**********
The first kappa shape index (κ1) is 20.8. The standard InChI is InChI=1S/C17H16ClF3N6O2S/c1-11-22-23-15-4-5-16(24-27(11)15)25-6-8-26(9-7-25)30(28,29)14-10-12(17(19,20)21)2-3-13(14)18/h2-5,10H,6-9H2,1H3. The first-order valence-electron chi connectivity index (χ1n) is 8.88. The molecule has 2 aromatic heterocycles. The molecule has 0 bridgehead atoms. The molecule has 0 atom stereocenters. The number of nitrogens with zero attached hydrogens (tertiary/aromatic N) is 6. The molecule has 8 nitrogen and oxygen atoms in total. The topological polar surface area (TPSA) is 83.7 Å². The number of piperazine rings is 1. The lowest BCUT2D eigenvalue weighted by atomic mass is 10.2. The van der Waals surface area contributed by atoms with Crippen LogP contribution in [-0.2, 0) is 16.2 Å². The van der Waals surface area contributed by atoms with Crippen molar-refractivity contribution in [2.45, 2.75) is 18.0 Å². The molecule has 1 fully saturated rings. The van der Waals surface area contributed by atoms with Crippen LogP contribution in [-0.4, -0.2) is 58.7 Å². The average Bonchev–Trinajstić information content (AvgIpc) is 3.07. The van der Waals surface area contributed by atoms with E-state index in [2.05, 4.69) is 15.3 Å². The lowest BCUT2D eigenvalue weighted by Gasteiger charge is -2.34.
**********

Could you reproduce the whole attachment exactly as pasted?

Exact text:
The first kappa shape index (κ1) is 20.8. The standard InChI is InChI=1S/C17H16ClF3N6O2S/c1-11-22-23-15-4-5-16(24-27(11)15)25-6-8-26(9-7-25)30(28,29)14-10-12(17(19,20)21)2-3-13(14)18/h2-5,10H,6-9H2,1H3. The first-order valence-electron chi connectivity index (χ1n) is 8.88. The molecule has 2 aromatic heterocycles. The molecule has 0 bridgehead atoms. The molecule has 0 atom stereocenters. The number of nitrogens with zero attached hydrogens (tertiary/aromatic N) is 6. The molecule has 8 nitrogen and oxygen atoms in total. The topological polar surface area (TPSA) is 83.7 Å². The number of piperazine rings is 1. The lowest BCUT2D eigenvalue weighted by atomic mass is 10.2. The van der Waals surface area contributed by atoms with Crippen LogP contribution in [-0.2, 0) is 16.2 Å². The van der Waals surface area contributed by atoms with Crippen molar-refractivity contribution in [2.45, 2.75) is 18.0 Å². The molecule has 1 fully saturated rings. The van der Waals surface area contributed by atoms with Crippen LogP contribution in [-0.4, -0.2) is 58.7 Å². The average Bonchev–Trinajstić information content (AvgIpc) is 3.07. The van der Waals surface area contributed by atoms with E-state index in [2.05, 4.69) is 15.3 Å². The lowest BCUT2D eigenvalue weighted by Gasteiger charge is -2.34.